Was On Iowa! worth the investment?

BY DI STAFF | AUGUST 24, 2011 7:20 AM

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I know I poked a bit of fun at it on Monday, but I think OnIowa will ultimately be worth the investment.

For those unaware, the University of Iowa spent $300,000 on a three-day program for incoming freshmen aiming to develop friendships, build a rapport with the university, and commit to “The IOWA Challenge,” which, to my surprise, is not shotgunning four Bush Lights before 8 a.m. The goal is to improve retention and graduation rates.

It’s hard to put a long-term value on such things as entertainment, social belonging, the taste of a mass-produced and over-cooked hot dog — except maybe in this case.

If tuition for out-of-state students is $25,099 , in-state tuition is $7,765, and the percentage of out-of-state students is 38 percent, the weighted average tuition for a UI student is $14,352, or $7,176 per semester. This means that if 5.97 students (One Chicagoan counts as 0.97 students.) who would have otherwise transferred after this semester graduated from the UI, the $300,000 investment would be worth it.

That’s less than one-seventh of a percent of the 4,500 students who piled onto the Pentacrest this past weekend.

Obviously, this simplified formula ignores the effect of financial aid and doesn’t take into account such things as out-of-state retention rate, but it does give us a general idea of what the value OnIowa is trying to manufacture.

This isn’t just a one-year, hit-and-run type deal — this year acted as somewhat of a beta version of what OnIowa is to become. Mistakes were made, to be sure. From what I hear, the freshmen weren’t exactly thrilled to be “required” (whatever that entailed) to be conscious for OnIowa shenanigans at 8:30 a.m. on their first Saturday.

“They definitely weren’t that much into it on Saturday morning. That was probably the last place they wanted to be right after they moved in,” said senior Jenna Holtz, who worked with OnIowa.

“Yeah, some of them were [passed out]; a lot of them didn’t show up — but the ones who did were the ones who really did want to be there and got a lot out of it, I think.”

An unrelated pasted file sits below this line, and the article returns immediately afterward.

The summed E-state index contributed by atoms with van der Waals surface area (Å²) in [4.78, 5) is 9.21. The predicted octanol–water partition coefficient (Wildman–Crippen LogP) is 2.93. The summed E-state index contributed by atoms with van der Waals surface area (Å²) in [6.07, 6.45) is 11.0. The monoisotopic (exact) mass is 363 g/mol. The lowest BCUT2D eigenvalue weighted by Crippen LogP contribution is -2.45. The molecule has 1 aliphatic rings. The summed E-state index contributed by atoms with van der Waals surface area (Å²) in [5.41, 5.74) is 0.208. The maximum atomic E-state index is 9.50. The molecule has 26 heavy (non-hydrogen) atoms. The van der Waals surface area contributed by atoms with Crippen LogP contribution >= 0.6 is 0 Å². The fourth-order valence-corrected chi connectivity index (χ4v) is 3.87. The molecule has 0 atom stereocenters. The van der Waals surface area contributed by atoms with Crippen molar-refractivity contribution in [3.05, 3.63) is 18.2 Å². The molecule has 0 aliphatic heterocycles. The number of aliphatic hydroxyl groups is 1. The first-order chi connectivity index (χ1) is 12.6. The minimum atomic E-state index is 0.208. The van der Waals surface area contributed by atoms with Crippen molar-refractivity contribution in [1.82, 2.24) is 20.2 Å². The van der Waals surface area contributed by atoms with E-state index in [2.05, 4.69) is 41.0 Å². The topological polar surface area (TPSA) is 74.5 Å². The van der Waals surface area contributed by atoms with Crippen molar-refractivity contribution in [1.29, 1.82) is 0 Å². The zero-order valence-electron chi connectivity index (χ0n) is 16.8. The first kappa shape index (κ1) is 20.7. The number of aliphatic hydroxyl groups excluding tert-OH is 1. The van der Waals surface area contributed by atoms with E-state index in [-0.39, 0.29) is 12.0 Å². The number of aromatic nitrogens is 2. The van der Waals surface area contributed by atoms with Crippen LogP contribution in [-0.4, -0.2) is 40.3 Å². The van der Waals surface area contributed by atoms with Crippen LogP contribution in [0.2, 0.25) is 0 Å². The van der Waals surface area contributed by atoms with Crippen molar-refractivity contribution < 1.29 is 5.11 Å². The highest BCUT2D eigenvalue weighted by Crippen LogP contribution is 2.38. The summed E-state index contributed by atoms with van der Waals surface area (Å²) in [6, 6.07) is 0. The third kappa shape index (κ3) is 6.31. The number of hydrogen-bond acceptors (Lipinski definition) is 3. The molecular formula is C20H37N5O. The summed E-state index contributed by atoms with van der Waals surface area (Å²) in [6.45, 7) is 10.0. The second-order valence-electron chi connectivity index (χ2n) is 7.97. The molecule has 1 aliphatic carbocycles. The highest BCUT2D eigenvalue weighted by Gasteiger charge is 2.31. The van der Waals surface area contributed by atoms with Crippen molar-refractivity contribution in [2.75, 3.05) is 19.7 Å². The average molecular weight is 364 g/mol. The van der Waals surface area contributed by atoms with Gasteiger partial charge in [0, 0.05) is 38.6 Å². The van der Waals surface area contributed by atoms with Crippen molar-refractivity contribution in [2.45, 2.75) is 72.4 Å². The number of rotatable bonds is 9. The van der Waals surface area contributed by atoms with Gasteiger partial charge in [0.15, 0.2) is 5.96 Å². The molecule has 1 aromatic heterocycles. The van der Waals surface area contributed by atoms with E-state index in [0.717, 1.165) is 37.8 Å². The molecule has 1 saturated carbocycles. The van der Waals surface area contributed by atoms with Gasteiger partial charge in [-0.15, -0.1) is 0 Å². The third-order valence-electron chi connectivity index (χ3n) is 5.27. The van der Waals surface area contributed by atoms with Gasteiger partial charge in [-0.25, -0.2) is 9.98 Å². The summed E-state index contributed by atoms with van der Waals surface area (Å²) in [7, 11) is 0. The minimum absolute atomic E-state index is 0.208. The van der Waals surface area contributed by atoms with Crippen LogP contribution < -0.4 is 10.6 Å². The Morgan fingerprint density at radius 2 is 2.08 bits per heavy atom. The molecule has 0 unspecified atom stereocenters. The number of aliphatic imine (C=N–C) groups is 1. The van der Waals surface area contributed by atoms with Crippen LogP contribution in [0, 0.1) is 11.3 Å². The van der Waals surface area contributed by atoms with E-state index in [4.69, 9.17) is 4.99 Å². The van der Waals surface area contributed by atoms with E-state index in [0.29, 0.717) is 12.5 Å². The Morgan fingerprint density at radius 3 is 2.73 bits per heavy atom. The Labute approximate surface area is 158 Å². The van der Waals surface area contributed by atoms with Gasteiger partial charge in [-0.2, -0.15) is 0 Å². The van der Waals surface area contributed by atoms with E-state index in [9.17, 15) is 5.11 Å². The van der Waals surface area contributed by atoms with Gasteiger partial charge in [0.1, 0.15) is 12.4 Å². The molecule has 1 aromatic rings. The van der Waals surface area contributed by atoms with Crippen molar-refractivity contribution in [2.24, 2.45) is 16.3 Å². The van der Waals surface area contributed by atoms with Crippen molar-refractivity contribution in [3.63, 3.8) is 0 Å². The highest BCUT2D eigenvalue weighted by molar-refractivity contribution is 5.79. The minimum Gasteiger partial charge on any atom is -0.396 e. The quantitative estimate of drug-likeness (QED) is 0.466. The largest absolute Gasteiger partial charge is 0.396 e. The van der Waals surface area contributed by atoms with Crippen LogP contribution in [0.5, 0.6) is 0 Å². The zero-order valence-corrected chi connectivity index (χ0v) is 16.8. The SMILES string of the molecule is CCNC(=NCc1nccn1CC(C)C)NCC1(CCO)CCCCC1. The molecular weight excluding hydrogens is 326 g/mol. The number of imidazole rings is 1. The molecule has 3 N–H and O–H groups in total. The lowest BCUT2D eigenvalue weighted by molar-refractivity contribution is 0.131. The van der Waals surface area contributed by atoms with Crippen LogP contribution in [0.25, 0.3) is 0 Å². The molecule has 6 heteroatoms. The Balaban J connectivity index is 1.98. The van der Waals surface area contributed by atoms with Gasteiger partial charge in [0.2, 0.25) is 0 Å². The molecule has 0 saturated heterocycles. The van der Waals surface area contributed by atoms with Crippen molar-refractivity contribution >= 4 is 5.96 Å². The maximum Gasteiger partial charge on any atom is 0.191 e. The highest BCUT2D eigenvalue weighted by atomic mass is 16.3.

Holtz said she and her peers told students about good places to eat, where to get a good cup of coffee, and other upperclassmen wisdom.

“Part of it was talking about different situations, like issues with your roommate, things like that.”

Of course OnIowa wasn’t without its flaws, but it was a step in the right direction. Even with its faults, I think this year’s program will be successful in soliciting 42 additional semesters from a pool of more than 4,500.

— Chris Steinke


For many soon-to-be college freshmen, one of the most alluring aspects of college life is the augmented sense of autonomy — the feeling that, for the first time in one’s life, he or she alone is responsible for organizing and maintaining almost every aspect of herself or himself.

In an effort to help incoming students smoothly transition into such a life, the University of Iowa offered the first-ever OnIowa, a “required” three-day celebration for all freshmen that was meant to immerse them in university life, introduce them to new friends, and provide them with the resources necessary to succeed in their new lives at the university.

While I admit that all of this seems very impressive on paper, after having actually experienced last weekend’s events, I must add that the actual execution of the concept left much to be desired.

According to its own description, OnIowa was a program created to help new students become accustomed to a life of choices and individual approaches — but by labeling the program’s “classroom content” (the group meetings and lectures) as “required,” the event gave the impression of being a mandate on how to live one’s life rather than a resource in discovering that for one’s self.

Over-reliance on such inflexible tools as abbreviations, list models, icebreaker activities, and cliché suggestions on how to succeed in school (“take good notes,” “attend class,” etc.) made the experience feel overly didactic and impersonal. If any knowledge or friends were gained by students, it happened only after both students and leaders moved away from a strict reading of the classroom content and began interacting naturally and honestly — in other words, “despite and without,” not “because of.”

OnIowa worked best in such cases as the proceedings of Kinnick Stadium or the Convocation, when the program was personal and encouraging without being imposing. It worked even better when it gave students downtime to explore campus and meet people on their own in such optional events as magic shows and concerts.

While certainly not all the events need to be as spectacular or defining as these were, a shift toward providing more events that encourage discovering all of the options available to new students as independent adults and minimizing events that come across as “formal instruction in living” would make OnIowa a more pleasing and beneficial experience for all future freshmen.

— Christian Perelló

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